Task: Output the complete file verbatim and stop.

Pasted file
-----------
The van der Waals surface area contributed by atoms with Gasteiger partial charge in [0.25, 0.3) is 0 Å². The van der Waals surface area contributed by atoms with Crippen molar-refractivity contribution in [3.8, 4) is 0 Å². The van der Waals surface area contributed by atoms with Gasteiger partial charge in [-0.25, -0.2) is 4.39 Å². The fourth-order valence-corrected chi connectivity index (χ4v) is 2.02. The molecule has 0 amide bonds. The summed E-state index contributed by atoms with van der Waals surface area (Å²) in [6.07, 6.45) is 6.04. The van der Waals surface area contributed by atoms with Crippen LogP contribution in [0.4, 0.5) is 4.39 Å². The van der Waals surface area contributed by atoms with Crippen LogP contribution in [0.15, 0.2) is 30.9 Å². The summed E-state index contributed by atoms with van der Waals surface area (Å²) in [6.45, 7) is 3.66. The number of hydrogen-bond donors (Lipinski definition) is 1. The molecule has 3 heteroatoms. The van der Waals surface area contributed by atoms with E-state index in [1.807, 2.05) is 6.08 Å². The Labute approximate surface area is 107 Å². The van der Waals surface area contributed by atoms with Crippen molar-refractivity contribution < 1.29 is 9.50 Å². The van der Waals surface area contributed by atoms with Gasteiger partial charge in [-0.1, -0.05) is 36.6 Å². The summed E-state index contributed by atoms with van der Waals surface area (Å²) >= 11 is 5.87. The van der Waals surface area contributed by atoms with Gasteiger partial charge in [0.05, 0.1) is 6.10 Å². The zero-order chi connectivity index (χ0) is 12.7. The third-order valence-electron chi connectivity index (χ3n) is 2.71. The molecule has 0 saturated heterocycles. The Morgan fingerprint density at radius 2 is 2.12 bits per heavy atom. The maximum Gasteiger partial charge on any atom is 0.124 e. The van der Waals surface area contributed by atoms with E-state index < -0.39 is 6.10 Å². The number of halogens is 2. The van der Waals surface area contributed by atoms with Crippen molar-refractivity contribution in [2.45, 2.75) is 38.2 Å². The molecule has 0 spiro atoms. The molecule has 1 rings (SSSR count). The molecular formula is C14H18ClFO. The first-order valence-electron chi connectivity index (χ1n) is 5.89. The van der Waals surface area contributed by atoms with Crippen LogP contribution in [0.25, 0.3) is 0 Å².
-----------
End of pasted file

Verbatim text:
The van der Waals surface area contributed by atoms with Gasteiger partial charge in [0.25, 0.3) is 0 Å². The van der Waals surface area contributed by atoms with Crippen molar-refractivity contribution in [3.8, 4) is 0 Å². The van der Waals surface area contributed by atoms with Gasteiger partial charge in [-0.25, -0.2) is 4.39 Å². The fourth-order valence-corrected chi connectivity index (χ4v) is 2.02. The molecule has 0 amide bonds. The summed E-state index contributed by atoms with van der Waals surface area (Å²) in [6.07, 6.45) is 6.04. The van der Waals surface area contributed by atoms with Crippen LogP contribution in [0.4, 0.5) is 4.39 Å². The van der Waals surface area contributed by atoms with Crippen LogP contribution in [0.15, 0.2) is 30.9 Å². The summed E-state index contributed by atoms with van der Waals surface area (Å²) in [6.45, 7) is 3.66. The number of hydrogen-bond donors (Lipinski definition) is 1. The molecule has 3 heteroatoms. The van der Waals surface area contributed by atoms with E-state index in [1.807, 2.05) is 6.08 Å². The Labute approximate surface area is 107 Å². The van der Waals surface area contributed by atoms with Crippen molar-refractivity contribution < 1.29 is 9.50 Å². The van der Waals surface area contributed by atoms with Gasteiger partial charge in [-0.1, -0.05) is 36.6 Å². The summed E-state index contributed by atoms with van der Waals surface area (Å²) >= 11 is 5.87. The van der Waals surface area contributed by atoms with Gasteiger partial charge in [0.05, 0.1) is 6.10 Å². The zero-order chi connectivity index (χ0) is 12.7. The third-order valence-electron chi connectivity index (χ3n) is 2.71. The molecule has 0 saturated heterocycles. The Morgan fingerprint density at radius 2 is 2.12 bits per heavy atom. The maximum Gasteiger partial charge on any atom is 0.124 e. The van der Waals surface area contributed by atoms with E-state index < -0.39 is 6.10 Å². The number of halogens is 2. The van der Waals surface area contributed by atoms with Crippen molar-refractivity contribution in [2.45, 2.75) is 38.2 Å². The molecule has 0 spiro atoms. The molecule has 1 rings (SSSR count). The molecular formula is C14H18ClFO. The first-order valence-electron chi connectivity index (χ1n) is 5.89. The van der Waals surface area contributed by atoms with Crippen LogP contribution in [0.25, 0.3) is 0 Å².